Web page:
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Between the Shelves
All who serve in the library are expected to read. It is a necessary task and a dangerous one.
It is not my place to question the Just.
Never despair about Justice or doubt the Just.
But sometimes I do meditate on why the Just have posted me to the library. Because of its importance, this duty has many burdens. We keep libraries in recognition of the evils of the old world—as testament to the horrors, inequalities, and repressions of the world before we made it new.
Only by knowing the misery of the past can we appreciate the fairness of the present.
It’s been an education for me. Knowledge of the vast inequalities of the old world has been spread far and wide. When we are children, the magisters show us the pictures of the poor sleeping on benches while others revel in palaces. The footage on Remembrance Day documents the long food lines and the “millionaires” feasting on caviar (a type of fish egg, the consumption of which was seen as a sign of status). But my service at the library has made clear to me the rotten inequities at the core of what we have replaced.
The old shall be crushed beneath the heel of a hopeful future.
As a young female, I learned how the practice of sexual exclusivity known as “monogamy” and the institution of narrow care called the “family” were both instances of profound inequality. Reading the works of the past, though, has made clear their insidiousness.
Cruelty often has the softest touch.
I had thought that monogamy would have been viewed as a vice to be tolerated or excused, the way that the old world would sometimes shrug at its vast economic inequalities. No—it was celebrated! Page after page, book after book—rejoicing in that exquisite selfishness they called “love”! There seemed little awareness of the repugnant exclusion inherent in the willingness to adore a single other person.
One heart for all.
The deification of the “family” shocked me, too. How could one person favor one child over another merely because of supposedly biological connections? With repeated viewing, the spectacle of a mother kissing “her” baby goes from odd to nauseating.
The child is the responsibility of the whole and has a duty to the whole.
Now, of course, we live in a more equitable time. We couple by lottery, and children are recognized as a common responsibility. The absurd despotisms of monogamy and the family are no more. We have won great victories in erasing all bonds from humans so that we can better advance the cause of humanity.
Justice can never rest.
Of course, not everyone is content with the new world, so vigilance is always demanded by the Just. Some are malevolent. They cling to memories of lost privileges and nurture ambitions of new privileges for themselves. But the deluded may pose an even greater danger. They succumb to the lure of the old not from a backwardness of heart but a softness of mind. They see the convention of reading books, and grow bored with the concise truths administered by the servants of the Just. They see the swirling passions of love, but they miss the fact that every love story is a tragedy (even if the lovers don’t realize it themselves). They do not realize that the seeming wonders of books are in fact luxuries.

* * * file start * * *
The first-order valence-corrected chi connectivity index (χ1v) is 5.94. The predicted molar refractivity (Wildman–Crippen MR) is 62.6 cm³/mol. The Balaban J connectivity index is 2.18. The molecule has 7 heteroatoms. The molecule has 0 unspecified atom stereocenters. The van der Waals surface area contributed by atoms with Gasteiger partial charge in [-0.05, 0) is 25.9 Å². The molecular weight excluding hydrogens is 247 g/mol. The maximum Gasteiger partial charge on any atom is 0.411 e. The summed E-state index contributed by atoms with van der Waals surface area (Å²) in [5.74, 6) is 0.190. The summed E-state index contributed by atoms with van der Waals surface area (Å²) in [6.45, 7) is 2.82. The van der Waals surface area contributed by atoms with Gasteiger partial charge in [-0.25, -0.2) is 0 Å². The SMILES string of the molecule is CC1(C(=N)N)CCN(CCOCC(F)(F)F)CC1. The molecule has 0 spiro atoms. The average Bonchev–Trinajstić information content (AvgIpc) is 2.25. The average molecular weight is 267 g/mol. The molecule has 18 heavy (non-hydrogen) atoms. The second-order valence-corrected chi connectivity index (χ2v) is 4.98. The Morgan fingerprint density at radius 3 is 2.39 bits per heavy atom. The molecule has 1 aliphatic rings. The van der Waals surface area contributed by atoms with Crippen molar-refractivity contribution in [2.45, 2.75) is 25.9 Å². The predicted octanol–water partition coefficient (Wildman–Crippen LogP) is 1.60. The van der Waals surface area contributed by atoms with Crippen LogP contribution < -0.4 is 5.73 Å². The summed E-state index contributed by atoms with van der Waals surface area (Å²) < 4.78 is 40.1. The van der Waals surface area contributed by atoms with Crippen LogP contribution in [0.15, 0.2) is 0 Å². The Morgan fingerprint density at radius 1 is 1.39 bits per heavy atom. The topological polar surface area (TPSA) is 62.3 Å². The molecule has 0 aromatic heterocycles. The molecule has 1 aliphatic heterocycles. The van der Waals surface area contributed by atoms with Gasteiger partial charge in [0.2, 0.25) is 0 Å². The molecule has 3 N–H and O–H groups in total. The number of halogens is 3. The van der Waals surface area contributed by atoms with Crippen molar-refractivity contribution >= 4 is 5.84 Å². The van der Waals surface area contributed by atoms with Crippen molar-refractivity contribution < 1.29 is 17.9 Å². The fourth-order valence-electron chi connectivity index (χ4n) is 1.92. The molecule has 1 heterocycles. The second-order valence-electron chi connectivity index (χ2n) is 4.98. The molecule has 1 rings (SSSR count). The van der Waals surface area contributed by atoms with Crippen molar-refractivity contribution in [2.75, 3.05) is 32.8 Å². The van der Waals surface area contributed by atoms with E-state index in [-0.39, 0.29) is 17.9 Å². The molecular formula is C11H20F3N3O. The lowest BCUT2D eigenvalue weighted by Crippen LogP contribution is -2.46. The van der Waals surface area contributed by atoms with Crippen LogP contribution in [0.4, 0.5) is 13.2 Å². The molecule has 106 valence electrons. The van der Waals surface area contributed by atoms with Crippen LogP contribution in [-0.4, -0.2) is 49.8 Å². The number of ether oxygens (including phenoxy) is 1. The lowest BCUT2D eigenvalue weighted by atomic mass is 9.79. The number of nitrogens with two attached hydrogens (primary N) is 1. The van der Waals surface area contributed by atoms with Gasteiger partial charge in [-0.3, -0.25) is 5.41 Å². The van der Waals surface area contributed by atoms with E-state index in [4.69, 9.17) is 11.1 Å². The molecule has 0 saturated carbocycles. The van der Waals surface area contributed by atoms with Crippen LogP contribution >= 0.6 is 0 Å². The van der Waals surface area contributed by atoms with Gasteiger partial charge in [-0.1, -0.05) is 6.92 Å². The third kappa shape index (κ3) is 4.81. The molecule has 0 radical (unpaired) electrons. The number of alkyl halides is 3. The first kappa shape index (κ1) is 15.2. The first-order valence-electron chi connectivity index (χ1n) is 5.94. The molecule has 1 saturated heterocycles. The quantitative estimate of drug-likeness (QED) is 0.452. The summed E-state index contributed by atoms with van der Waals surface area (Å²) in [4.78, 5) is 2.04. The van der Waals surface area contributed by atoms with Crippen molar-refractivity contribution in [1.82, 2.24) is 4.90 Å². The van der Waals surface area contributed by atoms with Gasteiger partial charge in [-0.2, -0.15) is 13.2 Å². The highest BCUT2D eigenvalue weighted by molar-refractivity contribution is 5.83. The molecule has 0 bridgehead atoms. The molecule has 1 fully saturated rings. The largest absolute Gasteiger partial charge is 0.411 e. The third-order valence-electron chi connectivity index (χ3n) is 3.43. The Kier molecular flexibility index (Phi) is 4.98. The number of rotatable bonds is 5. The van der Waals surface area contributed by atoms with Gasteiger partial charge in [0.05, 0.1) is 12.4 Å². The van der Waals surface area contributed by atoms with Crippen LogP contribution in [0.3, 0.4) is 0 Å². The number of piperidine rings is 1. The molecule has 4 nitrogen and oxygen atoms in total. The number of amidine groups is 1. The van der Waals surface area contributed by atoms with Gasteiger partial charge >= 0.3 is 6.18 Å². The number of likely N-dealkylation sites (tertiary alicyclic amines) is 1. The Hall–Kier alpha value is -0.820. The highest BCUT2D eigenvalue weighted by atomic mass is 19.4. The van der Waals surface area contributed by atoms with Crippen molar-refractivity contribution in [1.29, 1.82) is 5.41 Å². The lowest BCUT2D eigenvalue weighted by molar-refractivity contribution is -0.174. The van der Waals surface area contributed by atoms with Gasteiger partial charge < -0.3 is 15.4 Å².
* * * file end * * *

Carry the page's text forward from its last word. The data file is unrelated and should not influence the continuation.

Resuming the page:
Luxury is the enemy of Justice and those loyal to it.
Our libraries, then, serve multiple purposes. The existence of the library is a sign of the confidence of the Just. Let the lost world parade in its most garish display—those loyal to Justice will not be swayed. And if some are swayed? If people are going to read books, it is best they read them under our supervision. If a decadent fanaticism starts to flower in their hearts, we shall see it and correct it.
A smile at the backward can be the gravest treachery.
All who serve in the library are expected to read. It is a necessary task and a dangerous one. Necessary: Only by knowing the byways of treachery can one best fight the enemies of Justice. Dangerous: Familiarity might breed sympathy.
Let hatred of inequality cause devotion to Justice to burn with a bright light.
I see a young female go to the library many days each cycle. She runs up the steps with a smile on her face. It is dangerous for her to go to the library so often. To stop her would be to admit fear among the Just.
Justice never fears or doubts.
So she goes. Others come frequently, too. We log each one.
Justice is always vigilant.
I read of the lost world and observe its temptations: great sorrow and jubilation, former slaves finding their voice in freedom, fools laughing at kings, and children swollen with dreams. It was the best of times, it was the worst of times...You must, therefore, pardon the freedom with which I demand your attention; your feelings, I know, will bestow it unwillingly, but I demand it of your justice....You, o you, so perfect and so peerless, are created of every creature's best....The silver trump of freedom had roused my soul to eternal wakefulness. Freedom now appeared, to disappear no more forever. It was heard in every sound, and seen in every thing....
Never despair about Justice or doubt the Just.
E. Thomas Finan is the author of The Other Side. His work has been published in The Atlantic, Prairie Schooner, The Millions, and elsewhere. He teaches at Boston University.
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Between the Pages
"We had no faces and no names in the margins—no facts that could be traced to the world outside the one we had built together."